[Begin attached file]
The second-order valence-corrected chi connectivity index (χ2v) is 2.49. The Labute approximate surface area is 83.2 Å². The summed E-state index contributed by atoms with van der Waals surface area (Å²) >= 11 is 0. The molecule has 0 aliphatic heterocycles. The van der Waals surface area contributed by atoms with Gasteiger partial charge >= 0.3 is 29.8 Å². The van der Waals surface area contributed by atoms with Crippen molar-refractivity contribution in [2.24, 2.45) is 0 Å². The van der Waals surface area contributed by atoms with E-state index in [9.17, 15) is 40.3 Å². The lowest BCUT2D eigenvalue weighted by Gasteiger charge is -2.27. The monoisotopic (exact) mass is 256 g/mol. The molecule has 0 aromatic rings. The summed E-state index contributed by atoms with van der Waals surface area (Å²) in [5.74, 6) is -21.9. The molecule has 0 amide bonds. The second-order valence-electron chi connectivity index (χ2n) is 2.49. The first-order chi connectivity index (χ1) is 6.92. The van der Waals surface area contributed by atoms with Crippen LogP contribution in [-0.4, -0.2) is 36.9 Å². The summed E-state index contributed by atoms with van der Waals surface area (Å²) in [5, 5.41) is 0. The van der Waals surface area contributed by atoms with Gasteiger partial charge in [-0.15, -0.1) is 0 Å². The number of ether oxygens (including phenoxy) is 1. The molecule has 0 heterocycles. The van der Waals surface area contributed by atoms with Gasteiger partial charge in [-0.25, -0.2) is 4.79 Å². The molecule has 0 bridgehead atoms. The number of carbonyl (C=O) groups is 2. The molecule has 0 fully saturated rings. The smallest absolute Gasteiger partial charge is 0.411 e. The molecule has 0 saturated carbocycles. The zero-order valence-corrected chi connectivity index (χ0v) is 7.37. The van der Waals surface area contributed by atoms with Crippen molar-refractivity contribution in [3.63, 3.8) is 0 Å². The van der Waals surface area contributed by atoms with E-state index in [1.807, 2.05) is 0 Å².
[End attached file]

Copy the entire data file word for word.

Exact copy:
The second-order valence-corrected chi connectivity index (χ2v) is 2.49. The Labute approximate surface area is 83.2 Å². The summed E-state index contributed by atoms with van der Waals surface area (Å²) >= 11 is 0. The molecule has 0 aliphatic heterocycles. The van der Waals surface area contributed by atoms with Gasteiger partial charge >= 0.3 is 29.8 Å². The van der Waals surface area contributed by atoms with Crippen molar-refractivity contribution in [2.24, 2.45) is 0 Å². The van der Waals surface area contributed by atoms with E-state index in [9.17, 15) is 40.3 Å². The lowest BCUT2D eigenvalue weighted by Gasteiger charge is -2.27. The monoisotopic (exact) mass is 256 g/mol. The molecule has 0 aromatic rings. The summed E-state index contributed by atoms with van der Waals surface area (Å²) in [5.74, 6) is -21.9. The molecule has 0 amide bonds. The second-order valence-electron chi connectivity index (χ2n) is 2.49. The first-order chi connectivity index (χ1) is 6.92. The van der Waals surface area contributed by atoms with Crippen LogP contribution in [-0.4, -0.2) is 36.9 Å². The summed E-state index contributed by atoms with van der Waals surface area (Å²) in [5, 5.41) is 0. The van der Waals surface area contributed by atoms with Gasteiger partial charge in [-0.15, -0.1) is 0 Å². The number of ether oxygens (including phenoxy) is 1. The molecule has 0 heterocycles. The van der Waals surface area contributed by atoms with Gasteiger partial charge in [-0.25, -0.2) is 4.79 Å². The molecule has 0 bridgehead atoms. The number of carbonyl (C=O) groups is 2. The molecule has 0 fully saturated rings. The smallest absolute Gasteiger partial charge is 0.411 e. The molecule has 0 saturated carbocycles. The zero-order valence-corrected chi connectivity index (χ0v) is 7.37. The van der Waals surface area contributed by atoms with Crippen molar-refractivity contribution in [3.63, 3.8) is 0 Å². The van der Waals surface area contributed by atoms with E-state index in [1.807, 2.05) is 0 Å².